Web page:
Alonso García D. (2008) For the monarchy: entrepreneurs on call

October 6, 2009

Alonso García, David (2008) “Finances royales et monde financier dans la creation de la monarchie espagnole (xvie siècle)” in Les finances royales dans la monarchie espagnole (xvie-xixe siècles), ed Anne Dubet. Rennes: Presses Unioversitaires de Rennes, 175-186.

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Early modern governments’ reliance on private finance has usually been interpreted as a sign of weakness. This is an anachronism; the use of private finance is the result of a strategy from the sovereigns (p.175). In Spain, the crown sees the involvement of the merchants in the tax-collection process as a way to enrich the kingdom (p.176). Read the rest of this entry »


O’Brien P. (1988) … or why the Brits used to like paying taxes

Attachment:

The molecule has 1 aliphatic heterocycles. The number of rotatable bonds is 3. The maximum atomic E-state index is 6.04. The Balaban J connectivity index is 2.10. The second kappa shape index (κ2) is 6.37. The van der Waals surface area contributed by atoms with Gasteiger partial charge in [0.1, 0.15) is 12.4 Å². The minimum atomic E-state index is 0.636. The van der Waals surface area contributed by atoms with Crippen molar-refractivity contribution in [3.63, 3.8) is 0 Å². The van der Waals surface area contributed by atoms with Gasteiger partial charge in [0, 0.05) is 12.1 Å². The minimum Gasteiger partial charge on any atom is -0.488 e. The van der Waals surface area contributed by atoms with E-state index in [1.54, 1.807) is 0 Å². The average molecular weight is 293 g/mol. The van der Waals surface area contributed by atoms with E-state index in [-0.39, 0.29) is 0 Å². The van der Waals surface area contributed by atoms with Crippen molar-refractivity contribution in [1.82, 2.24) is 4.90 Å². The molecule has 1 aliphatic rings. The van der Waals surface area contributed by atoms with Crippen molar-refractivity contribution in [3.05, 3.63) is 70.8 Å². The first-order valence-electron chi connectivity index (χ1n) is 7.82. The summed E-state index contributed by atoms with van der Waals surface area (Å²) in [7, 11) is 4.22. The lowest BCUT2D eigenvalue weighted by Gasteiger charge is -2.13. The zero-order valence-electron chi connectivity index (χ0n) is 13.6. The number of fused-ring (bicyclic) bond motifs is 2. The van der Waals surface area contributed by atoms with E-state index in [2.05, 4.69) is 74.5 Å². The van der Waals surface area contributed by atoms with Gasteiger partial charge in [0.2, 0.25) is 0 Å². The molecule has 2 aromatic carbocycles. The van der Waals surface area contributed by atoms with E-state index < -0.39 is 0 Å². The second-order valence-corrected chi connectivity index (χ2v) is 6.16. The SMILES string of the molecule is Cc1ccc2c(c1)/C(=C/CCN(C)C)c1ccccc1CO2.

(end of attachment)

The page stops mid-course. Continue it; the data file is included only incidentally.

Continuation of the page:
August 13, 2009

O’Brien, Patrick K. (1988) “The Political Economy of British Taxation, 1660-1815”, The Economic History Review , 41/1, 1-32.

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Disclaimer: this summary is written by the contributors of the blog and not by the author of the article. Any mistake is Manuel’s fault (and he shall be punished).


From the Restoration to Waterloo, warfare occupied nearly half the fiscal years, imposing an ever-increasing burden upon the British taxpayers (p.1). The sudden extra expenditures caused by the conflicts were met not through higher taxes but thanks to loans obtained on the London capital market. The British “tax system was [not] elastic or reliable enough to finance abrupt transitions”. The service of the debt contracted during wars soon took over most of peacetime budget (p.2). Read the rest of this entry »

The English Levant Company’s rates of consulage

January 23, 2009

Here are the taxes per commodity levied by the English Levant Company’s consul in 1660.


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